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Autonomous Cars - The Snag.

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Autonomous Cars - The Snag.

Geoff Maxted
DriveWrite
September 27, 2013


Autonomous Automobile
Will some kind soul please tell me why autonomous cars are such a big deal? Anyone who enjoys driving even a little bit can’t possibly see themselves sitting there knitting or snogging whilst science does the motoring for them. Call me a Luddite but it seems to me that this sort of technology is developed and made because they can rather than because we want it. Then it is flogged to us at exorbitant prices as buyers flock to the Next Big Thing like religious acolytes.

It seems that there is growing competition among car makers and suppliers to develop autonomous driving technology. What they don’t seem to be doing is to all be pulling in the same direction. We’ve seen this before of course with the battle between VHS and Betamax all those years ago. There has to be a loser and the loser loses big time. In America - where else - some ‘experts’ have got together to talk about talking about a basic standard to be applied to all autonomous technology. Singing from the same hymn-sheet in other words. The danger is that they will shut the stable door after the horse has bolted.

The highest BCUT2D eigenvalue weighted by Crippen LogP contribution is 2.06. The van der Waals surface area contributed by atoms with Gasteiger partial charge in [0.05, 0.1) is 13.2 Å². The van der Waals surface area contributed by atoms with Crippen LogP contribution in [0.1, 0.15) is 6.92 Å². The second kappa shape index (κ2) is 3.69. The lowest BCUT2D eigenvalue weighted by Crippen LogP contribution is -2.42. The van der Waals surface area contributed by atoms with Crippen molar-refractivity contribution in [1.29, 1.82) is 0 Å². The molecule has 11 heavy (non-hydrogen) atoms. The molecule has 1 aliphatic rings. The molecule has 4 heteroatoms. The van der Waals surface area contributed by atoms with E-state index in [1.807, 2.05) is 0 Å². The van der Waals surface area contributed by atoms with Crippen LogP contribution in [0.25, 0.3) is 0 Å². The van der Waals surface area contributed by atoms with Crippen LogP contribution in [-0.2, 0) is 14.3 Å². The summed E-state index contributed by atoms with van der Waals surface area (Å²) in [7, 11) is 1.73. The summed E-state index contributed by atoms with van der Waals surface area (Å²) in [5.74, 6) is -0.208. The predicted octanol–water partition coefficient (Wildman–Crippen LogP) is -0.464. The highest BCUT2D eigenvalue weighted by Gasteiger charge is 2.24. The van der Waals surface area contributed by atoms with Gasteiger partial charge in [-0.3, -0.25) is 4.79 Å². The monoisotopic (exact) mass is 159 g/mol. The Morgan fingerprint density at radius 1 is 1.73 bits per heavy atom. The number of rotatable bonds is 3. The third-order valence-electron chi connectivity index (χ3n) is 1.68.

There’s no reason that this shouldn’t happen. Manufacturers already share factories and technologies so why not the science of driverless cars? Inevitably there will be some who’ll think that their kit is better than everybody else’s but to do anything other than come together on this is just asking for trouble. Imagine what our roads would be like if the technology differed between cars. It simply can’t be allowed to happen especially since driverless cars have to communicate with each other so closely. Connectivity is the crucial part of this - vehicle to vehicle and vehicle to infrastructure. This is why we need a standard. Regardless, for now, autonomous cars will be allowed on our roads for testing purposes.

In the meantime Ford USA will add an improved, more economical 6.7-litre V-8 diesel engine to their 2015 Super Duty pickup truck. Now that’s what I call automotive technology. I’ll hang onto the steering wheel for now, thanks. If I want to ride in a car attached to other cars by technology I’ll catch a train. The other problem for manufacturers isn’t so much whether the technology works but rather if consumers will accept it.



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